Mozambique: Milk paves road from poverty
Not having enough money to feed and clothe their children tormented Teresa Alberto João Danasio and her husband Jemute Manuel Chaona for years. “We have a saying in Mozambique that happiness comes from the stomach,” Teresa said. “So, if the kids are hungry, it means they are sad. As a mother, this really affected me.”
At the time, the family of five, plus four relatives, relied exclusively on the $50 a month Jemute earned as a social service assistant. Then Teresa heard about the USDA-funded Food for Progress Program (FFP) implemented by Land O’Lakes International Development, which would provide participants with a dairy cow.
Drought and a 16-year civil war decimated Mozambique’s livestock sector, which supports more than 80% percent of the population. Since 2008, Land O’Lakes International Development has been helping establish a new smallholder dairy sector that meets market demand, while addressing the gender constraints faced by female farmers.
The FFP program is linking 4,050 smallholder farmers to a commercial dairy value chain in Maputo, Sofala and Manica provinces, and training 16,000 animal farmers like Teresa and Jemute in new and improved agricultural techniques and management practices.
After much discussion and skepticism, the couple decided to take a chance and enroll in the program. After completing Land O’Lakes’ two-week required training course, Teresa and Jemute received their pregnant, purebred Jersey cow, who they named Teresinha. She quickly became a cash cow, producing between 12 or more liters of milk a day.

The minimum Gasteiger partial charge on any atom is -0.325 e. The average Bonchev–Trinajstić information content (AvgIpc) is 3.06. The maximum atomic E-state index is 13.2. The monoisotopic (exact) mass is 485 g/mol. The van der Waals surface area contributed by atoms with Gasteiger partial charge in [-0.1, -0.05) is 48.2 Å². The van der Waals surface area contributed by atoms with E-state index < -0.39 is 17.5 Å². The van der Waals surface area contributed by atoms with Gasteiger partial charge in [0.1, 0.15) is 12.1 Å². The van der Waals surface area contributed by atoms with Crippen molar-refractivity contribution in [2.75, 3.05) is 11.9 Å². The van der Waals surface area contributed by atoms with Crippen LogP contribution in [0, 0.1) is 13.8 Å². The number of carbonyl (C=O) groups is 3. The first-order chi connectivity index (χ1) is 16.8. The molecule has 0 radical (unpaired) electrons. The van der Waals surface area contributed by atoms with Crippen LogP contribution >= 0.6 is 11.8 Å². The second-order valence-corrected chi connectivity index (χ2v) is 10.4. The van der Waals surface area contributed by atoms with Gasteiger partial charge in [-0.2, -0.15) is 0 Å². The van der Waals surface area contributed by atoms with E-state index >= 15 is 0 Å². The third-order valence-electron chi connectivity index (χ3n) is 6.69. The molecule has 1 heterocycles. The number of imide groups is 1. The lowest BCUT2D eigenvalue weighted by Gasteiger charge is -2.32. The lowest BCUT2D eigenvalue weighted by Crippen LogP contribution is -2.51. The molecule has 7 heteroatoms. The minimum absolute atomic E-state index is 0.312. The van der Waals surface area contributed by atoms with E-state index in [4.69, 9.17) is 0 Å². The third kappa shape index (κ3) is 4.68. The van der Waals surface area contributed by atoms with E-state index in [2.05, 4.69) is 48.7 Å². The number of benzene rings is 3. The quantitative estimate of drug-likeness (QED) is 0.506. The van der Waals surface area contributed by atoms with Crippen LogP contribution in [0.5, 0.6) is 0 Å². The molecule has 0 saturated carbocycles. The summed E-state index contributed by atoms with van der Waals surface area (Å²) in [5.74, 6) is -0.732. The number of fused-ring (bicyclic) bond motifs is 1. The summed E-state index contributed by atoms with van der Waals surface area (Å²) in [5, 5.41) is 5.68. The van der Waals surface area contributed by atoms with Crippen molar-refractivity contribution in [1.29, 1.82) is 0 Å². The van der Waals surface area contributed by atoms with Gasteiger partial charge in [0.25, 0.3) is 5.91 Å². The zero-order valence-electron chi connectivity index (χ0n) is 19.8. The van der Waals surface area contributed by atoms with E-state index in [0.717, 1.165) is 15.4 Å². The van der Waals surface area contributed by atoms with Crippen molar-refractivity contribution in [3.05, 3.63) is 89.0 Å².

Teresa keeps about two liters to feed their family and sells the rest to Copoleite, a cooperative based in the provincial capital, which operates a processing plant, or to a local microprocessor. That milk generates about $100 a month, doubling Jemute’s salary and tripling household income. This inflow of cash allows the couple to pay for school uniforms and lunches, Teresinha’s feed and achieve Teresa’s dream – to build a house for the whole family.
“I can now envision a future where my female calf starts milking, and that means in a year or two, I will have two cows, then three. That puts us in a great situation,” she says. “I had no hope, but now I feel like a new Teresa, a proud mother able to meet our household needs.”
Learn more about Land O’Lakes International Development and its sustainable cooperative development. Land O’Lakes IDD is a member of the U.S. Overseas Cooperative Development Council. Follow OCDC on LinkedIn and Land O'Lakes IDD on LinkedIn, Facebook, Twitter and YouTube.